Ulcer: Symptoms and Causes

Open sores on the inside lining of your stomach and the upper region of your small intestine are known as peptic ulcers. Stomach discomfort is the most prevalent sign of a peptic ulcer. The following are examples of peptic ulcers:

  • Gastric ulcers : Gastric ulcers, also known as stomach ulcers, are open sores that form on the stomach's lining. Another area of the intestine that is just past the stomach is susceptible to ulcers.
  • Duodenal ulcers : These are ulcers that form on the interior of your small intestine's upper part (duodenum) The bacteria Helicobacter pylori (H. pylori) and long-term use of nonsteroidal anti-inflammatory medicines (NSAIDs) such as ibuprofen and naproxen sodium can sometimes be the causes of peptic ulcers.

Symptoms of Ulcer

  • Burning stomach pain
  • Feeling of fullness, bloating or belching
  • Intolerance to fatty foods
  • Heartburn
  • Nausea

The most typical sign of a peptic ulcer is burning stomach discomfort. Stomach acid, as well as having an empty stomach, aggravates the pain. Eat some meals that buffer stomach acid or take an acid-reducing medication to alleviate the pain, but it may return. It's possible that the discomfort will be worse between meals and at night.

ulcer symptoms

Many persons with peptic ulcers have no symptoms at all. Ulcers can also generate severe indications and symptoms, such as:

    • Vomiting or vomiting blood (which can be red or black in color)
    • Feces with dark blood, or stools that are black or tarry
    • Breathing problems
    • Feeling dizzy
    • Vomiting or nausea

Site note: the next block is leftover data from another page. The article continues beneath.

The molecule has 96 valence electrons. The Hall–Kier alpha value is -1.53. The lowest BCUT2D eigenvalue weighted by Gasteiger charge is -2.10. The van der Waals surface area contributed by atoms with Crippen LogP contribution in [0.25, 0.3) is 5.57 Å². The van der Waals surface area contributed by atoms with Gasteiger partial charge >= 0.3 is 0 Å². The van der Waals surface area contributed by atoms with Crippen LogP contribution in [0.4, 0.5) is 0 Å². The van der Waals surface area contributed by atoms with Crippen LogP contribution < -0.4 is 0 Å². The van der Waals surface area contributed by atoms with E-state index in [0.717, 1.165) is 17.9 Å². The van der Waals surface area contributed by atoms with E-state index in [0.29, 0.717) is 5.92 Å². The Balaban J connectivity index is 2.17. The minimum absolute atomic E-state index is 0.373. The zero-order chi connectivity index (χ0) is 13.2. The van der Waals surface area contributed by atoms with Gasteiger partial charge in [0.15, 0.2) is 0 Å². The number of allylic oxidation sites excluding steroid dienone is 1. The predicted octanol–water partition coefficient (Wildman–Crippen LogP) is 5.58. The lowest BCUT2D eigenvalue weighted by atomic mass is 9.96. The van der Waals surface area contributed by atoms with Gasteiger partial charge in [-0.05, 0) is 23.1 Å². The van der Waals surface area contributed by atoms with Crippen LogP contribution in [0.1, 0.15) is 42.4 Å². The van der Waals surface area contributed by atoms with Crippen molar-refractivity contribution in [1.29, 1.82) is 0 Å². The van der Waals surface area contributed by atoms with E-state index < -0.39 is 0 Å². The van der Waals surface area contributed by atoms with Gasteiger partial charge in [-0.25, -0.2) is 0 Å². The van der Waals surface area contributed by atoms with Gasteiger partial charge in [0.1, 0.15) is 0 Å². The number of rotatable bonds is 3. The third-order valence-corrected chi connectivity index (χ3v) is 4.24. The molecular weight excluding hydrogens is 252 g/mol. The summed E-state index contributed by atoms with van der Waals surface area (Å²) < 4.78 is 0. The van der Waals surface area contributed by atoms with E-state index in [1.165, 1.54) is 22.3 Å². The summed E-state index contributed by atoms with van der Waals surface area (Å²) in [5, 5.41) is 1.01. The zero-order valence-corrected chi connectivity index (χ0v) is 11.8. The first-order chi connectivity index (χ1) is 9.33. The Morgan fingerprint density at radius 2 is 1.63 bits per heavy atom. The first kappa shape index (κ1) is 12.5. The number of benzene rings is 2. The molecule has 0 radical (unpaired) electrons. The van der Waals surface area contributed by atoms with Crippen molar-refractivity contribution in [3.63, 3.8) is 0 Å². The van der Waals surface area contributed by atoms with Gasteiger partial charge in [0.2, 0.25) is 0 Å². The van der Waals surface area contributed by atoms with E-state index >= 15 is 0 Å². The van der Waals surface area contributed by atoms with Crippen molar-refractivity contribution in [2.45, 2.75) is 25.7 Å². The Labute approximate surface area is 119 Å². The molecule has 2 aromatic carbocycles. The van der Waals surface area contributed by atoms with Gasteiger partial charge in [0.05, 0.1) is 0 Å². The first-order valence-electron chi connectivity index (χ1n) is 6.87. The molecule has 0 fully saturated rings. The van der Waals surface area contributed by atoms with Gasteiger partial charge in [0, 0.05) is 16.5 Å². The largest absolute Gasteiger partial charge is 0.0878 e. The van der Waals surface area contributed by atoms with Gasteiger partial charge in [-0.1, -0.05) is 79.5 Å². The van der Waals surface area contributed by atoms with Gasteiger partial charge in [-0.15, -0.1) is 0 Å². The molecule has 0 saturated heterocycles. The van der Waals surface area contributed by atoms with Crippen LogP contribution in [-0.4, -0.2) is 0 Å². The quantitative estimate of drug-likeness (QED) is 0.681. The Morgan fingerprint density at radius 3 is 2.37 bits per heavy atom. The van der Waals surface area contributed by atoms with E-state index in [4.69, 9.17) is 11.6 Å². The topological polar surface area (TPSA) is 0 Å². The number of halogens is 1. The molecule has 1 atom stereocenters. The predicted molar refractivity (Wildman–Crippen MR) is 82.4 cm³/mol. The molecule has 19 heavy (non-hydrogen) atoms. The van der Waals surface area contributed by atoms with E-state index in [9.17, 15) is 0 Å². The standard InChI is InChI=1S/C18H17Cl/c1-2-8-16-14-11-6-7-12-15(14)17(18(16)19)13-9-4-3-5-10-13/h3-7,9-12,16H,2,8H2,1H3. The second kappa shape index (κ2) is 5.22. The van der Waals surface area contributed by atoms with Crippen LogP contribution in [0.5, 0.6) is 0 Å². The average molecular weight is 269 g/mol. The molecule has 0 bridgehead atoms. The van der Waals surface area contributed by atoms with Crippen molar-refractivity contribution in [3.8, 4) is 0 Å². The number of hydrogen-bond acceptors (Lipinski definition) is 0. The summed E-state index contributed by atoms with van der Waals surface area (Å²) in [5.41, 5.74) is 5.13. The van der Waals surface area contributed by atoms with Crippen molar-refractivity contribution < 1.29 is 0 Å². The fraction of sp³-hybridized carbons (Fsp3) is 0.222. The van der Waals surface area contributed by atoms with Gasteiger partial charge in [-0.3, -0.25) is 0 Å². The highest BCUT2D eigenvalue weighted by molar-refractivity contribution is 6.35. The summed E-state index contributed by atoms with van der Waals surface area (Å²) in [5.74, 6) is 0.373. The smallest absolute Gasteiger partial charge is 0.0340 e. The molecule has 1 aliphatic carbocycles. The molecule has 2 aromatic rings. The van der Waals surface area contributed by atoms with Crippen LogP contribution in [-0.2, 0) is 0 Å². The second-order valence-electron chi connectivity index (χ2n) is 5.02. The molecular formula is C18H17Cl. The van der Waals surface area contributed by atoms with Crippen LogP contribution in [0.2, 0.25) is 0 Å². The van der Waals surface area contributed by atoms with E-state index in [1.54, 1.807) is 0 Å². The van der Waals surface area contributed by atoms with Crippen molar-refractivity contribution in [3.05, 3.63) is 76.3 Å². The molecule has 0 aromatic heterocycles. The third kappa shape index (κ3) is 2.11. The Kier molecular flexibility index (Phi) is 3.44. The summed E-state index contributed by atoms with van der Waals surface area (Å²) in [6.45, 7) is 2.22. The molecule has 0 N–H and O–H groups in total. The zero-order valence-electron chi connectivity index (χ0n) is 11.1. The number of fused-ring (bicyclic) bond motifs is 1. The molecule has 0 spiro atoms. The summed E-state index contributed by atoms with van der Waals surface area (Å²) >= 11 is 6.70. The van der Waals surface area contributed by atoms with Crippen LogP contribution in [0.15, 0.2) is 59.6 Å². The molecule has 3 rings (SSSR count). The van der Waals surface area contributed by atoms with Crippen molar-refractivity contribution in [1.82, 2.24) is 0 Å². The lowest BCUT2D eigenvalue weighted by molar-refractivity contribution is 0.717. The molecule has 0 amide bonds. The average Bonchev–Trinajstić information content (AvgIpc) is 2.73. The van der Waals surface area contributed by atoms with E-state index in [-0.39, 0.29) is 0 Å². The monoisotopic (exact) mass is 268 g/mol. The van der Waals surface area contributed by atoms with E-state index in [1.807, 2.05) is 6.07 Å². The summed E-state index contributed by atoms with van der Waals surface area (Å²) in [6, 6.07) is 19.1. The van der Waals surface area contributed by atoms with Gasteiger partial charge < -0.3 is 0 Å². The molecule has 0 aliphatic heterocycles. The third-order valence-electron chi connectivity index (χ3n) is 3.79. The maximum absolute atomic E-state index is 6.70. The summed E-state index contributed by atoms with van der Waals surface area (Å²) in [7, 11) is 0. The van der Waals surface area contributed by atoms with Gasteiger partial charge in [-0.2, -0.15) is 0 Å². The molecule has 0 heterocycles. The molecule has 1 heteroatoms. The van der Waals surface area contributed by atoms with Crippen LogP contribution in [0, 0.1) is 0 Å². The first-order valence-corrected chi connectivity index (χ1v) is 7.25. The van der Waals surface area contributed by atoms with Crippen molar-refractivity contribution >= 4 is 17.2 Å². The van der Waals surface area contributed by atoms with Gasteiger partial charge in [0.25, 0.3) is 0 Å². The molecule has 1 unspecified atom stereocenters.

• Weight loss that isn't explained
    • Appetite shifts

Causes of Ulcer

When the inside of the stomach or small intestine is worn down by acid from the digestive system, peptic ulcers develop. An excruciating open sore that could bleed can be caused by acid. ,There is a mucous membrane covering your digestive tract, which typically absorbs acid. On the other hand, you run the risk of developing an ulcer if the quantity of mucus or acid is dropped.

Among the most common causes are:

  • Bacteria : Helicobacter pylori bacteria are typically found in the mucous layer that covers and protects the stomach and small intestine tissues. The H. pylori bacterium usually causes no problems, but it can create ulcers by inflaming the stomach's inner layer. The exact mechanism by which H. pylori infection spreads is unknown. It can be passed from one person to the next through close contacts. H. pylori can also be contracted by food and drink.
  • Use of some pain medicines on a regular basis : Nonsteroidal anti-inflammatory drugs (NSAIDs), which include aspirin and other over-the-counter and prescription pain relievers, can irritate or inflame the lining of the stomach and small intestine. Ibuprofen, naproxen sodium, ketoprofen, and other medicines are among them. They are devoid of acetaminophen.
  • Other drugs are available : Other drugs, such as steroids, anticoagulants, low-dose aspirin, selective serotonin reuptake inhibitors, alendronate, and risedronate, when taken with NSAIDs, might dramatically increase the risk of ulcers.

Risk Factors